Reggie Brown was upset. As executive vice president of the Florida Tomato Growers Exchange, he was before a U.S. Senate committee in April to dispute charges of slavery and human trafficking leveled at tomato growers by the Coalition of Immokalee Workers, what Brown called "a purported labor organization." There's nothing "purported" about the South Florida-based organization (ciw-online.org) other than the status of its mostly Latino, Haitian, and Mayan Indian membership of migrants. Their employers often don't consider them quite human. More like purported human beings.
They pay them accordingly. Assuming the picker gets work during the morning auction where growers pick their field hands for the day (the same cattle-auction method showed on Edward Murrow's "Harvest of Shame" documentary 48 years ago), the picker, until recently, was making 45 cents per 32-lb bucket of tomatoes. The rate was little changed from what it was 30 years ago. Taking inflation into account, the wage was 75 percent lower than in 1978. To make Florida's minimum wage of $6.79 an hour, the picker would have had to pick and haul 15 32-lb buckets in an hour, or 480 pounds. To make $50 for the day, he'd have to pick and haul 111 buckets, or 3,550 pounds of tomatoes. That's 1.77 tons.
It took two years and mediation by the Carter Center to convince McDonald's in 2007 to pay pickers 1 penny more per pound. It took another year to convince Burger King to do the same (that agreement was reached in late May), after Burger King had hired spies to infiltrate a student organization backing the pickers. Burger King said the extra penny will cost the company an extra $300,000 a year. One of the three equity firms that control most of Burger King's stock is Godlman Sachs Capital Partners. That company's CEO is Lloyd C. Blankfein. His total compensation in 2007, according to the Securities and Exchange Commission, was $70.3 million, or about $300,000 a day in a 235-day work-year. In other words, giving the 10,000 tomato pickers in Florida their first raise in 30 years works out to the equivalent of a single day's compensation for just one CEO in Burger King's shareholder food-chain. And they're calling that a victory for the tomato pickers. Don't count on it.
Before the raise, the typical Florida tomato farmworker earned from $10,000 to $12,500 a year, right around poverty-line territory, or what Brown termed even then "competitive wages" in his Senate testimony. But wait. The cost of the trip to and from work is deducted from the picker's paycheck. So is the cost of food and housing. Debts add up quickly. Contractors love indebted workers. It indentures them. For those undocumented workers who got to the United States by paying a smuggling fee, they have that debt to pay off, too. "We used to own our slaves," one Florida farmer told Murrow in 1960. "Now we just rent them." Nothing has changed.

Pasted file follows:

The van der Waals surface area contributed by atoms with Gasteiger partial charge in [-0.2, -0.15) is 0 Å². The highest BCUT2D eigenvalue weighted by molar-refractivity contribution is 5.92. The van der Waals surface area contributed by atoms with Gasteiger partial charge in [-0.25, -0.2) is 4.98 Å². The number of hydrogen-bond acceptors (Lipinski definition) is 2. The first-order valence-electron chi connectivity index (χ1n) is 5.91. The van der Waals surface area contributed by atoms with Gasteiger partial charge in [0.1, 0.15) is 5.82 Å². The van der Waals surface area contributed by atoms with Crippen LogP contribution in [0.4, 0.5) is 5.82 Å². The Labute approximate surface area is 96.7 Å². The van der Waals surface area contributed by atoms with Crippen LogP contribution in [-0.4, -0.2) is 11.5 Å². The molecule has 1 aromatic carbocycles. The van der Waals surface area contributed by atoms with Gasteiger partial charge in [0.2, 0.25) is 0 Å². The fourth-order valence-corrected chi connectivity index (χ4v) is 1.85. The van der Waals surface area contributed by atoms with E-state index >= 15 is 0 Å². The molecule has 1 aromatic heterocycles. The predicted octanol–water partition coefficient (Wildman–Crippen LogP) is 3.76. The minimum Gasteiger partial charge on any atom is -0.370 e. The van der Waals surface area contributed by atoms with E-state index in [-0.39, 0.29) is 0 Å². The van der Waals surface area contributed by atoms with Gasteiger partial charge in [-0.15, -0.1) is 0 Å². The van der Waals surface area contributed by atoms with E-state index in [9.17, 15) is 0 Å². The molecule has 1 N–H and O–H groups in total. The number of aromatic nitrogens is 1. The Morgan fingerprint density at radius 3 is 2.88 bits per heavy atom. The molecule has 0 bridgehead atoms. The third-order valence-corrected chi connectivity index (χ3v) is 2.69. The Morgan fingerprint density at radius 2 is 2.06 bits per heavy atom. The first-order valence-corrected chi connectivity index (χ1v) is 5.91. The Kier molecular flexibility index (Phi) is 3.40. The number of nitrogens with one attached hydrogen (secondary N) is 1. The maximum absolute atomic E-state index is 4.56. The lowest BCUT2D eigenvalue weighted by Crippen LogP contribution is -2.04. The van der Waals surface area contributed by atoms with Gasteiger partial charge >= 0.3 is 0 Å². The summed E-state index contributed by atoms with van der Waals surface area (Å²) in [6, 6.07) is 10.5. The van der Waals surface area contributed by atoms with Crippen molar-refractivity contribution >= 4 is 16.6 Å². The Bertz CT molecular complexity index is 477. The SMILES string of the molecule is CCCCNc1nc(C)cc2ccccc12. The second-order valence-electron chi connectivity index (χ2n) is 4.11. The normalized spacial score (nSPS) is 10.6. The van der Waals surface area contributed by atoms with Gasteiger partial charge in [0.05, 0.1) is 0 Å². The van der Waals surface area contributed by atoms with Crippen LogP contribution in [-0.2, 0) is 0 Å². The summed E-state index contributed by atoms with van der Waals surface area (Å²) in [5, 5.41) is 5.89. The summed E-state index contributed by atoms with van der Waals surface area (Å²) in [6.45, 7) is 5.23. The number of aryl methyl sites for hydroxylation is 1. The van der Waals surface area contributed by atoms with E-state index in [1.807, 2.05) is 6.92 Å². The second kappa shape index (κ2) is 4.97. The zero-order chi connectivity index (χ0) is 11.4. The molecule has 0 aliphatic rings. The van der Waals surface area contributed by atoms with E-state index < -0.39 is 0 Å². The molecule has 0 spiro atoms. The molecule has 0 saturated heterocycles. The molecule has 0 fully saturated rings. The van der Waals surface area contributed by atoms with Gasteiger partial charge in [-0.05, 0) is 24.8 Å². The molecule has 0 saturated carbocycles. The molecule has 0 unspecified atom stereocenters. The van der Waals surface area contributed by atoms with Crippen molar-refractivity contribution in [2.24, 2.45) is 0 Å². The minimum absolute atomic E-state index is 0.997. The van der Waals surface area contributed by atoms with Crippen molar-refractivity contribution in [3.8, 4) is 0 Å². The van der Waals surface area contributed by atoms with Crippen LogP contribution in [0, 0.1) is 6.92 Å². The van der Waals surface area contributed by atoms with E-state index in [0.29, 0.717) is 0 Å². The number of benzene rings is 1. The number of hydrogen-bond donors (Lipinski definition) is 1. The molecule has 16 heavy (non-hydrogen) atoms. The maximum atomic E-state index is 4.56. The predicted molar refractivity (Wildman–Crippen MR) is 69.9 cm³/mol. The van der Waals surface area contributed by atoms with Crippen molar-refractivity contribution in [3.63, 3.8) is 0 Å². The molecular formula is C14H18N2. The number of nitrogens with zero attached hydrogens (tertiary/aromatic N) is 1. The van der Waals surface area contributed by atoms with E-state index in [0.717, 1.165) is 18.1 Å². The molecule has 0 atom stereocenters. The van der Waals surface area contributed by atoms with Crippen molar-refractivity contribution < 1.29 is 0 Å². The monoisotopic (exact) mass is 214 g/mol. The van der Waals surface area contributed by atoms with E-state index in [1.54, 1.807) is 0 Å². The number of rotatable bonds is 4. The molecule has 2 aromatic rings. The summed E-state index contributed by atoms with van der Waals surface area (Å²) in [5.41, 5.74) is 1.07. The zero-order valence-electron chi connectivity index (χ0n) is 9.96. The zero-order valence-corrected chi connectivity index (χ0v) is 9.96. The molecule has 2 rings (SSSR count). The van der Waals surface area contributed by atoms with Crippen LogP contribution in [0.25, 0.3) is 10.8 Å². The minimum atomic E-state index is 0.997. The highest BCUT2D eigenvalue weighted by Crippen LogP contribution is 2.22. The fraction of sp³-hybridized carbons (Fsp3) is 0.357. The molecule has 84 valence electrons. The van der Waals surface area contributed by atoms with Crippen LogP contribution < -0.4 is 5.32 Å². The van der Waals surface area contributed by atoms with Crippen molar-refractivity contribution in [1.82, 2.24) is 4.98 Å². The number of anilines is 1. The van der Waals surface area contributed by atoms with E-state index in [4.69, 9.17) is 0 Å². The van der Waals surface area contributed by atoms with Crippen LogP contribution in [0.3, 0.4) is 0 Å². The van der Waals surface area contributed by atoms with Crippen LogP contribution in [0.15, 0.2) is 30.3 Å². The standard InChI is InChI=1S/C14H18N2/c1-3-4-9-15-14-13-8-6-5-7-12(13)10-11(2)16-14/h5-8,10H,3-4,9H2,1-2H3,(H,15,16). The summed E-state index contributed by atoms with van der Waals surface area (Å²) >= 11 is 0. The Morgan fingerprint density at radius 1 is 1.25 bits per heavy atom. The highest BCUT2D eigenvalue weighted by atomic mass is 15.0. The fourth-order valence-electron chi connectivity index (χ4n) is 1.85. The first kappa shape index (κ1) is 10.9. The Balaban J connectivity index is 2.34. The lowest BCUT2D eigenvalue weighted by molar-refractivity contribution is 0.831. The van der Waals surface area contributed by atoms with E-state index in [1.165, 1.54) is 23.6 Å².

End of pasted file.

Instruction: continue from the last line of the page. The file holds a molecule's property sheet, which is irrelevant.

The raise may improve matters slightly. But not if the Florida Tomato Growers Exchange, which controls 90 percent of the state's tomato picking market, has its way. McDonald's buys barely 1.5 percent of Florida's tomato crop, Burger King a bit more. Brown in his Senate testimony fretted about the legal problems of differentiating between tomatoes picked for those companies and tomatoes picked for other buyers: "The critical fact is that no one can identify which worker should receive an additional payment, nor can the correct payment be calculated." Of course it can. The Growers Exchange can be the agent that sets the higher 77 cent-per-bucket rate (let alone the more just $1-a-bucket rate) regardless of who's buying the product. But "given the fact that the growers are not mandated to participate in the extra-penny program," Brown concluded, "and based on the facts as we know them, it would not be rational, reasonable or in the best interest of the growers to join the program." Translation to pickers: Human rights have nothing to do with the bottom line, so good luck getting your higher wages.
Still, Reggie Brown was upset. "It is outrageous to have slavery happening in Florida or in any other state. However, charges that tomato growers have enslaved workers are false and defamatory," he said. "On numerous occasions, we have asked for any evidence that would substantiate these allegations against growers of Florida tomatoes and have received none." He's right about growers. But growers hire crew chiefs and bosses to insulate themselves from lawbreaking beneath their own nose. In two cases in 1999, 10 individuals in Florida were sentenced to prison for enslaving farmworkers -- including the enslavement of women and girls in brothels. In August 2001, a Fort Pierce crew leader was sentenced to four years in prison on enslavement charges. Last year a farm labor boss in East Palatka got 30 years in prison for scamming homeless people into working for him (with booze and crack) and indebting them.
On Jan. 17, the Justice Department announced the indictment of six Immokalee contractors: "According to the 17-count indictment, Cesar Navarrete and Geovanni Navarrete beat, threatened, restrained and locked workers in trucks to force them to work for them as agricultural laborers. The defendants underpaid the workers and imposed escalating debts on them, threatening physical harm if workers left their employment before their debts had been repaid." When it comes to Florida's farmworkers, you wouldn't know that 2007 marked the 200th anniversary of the abolition of the slave trade. Raise or no raise.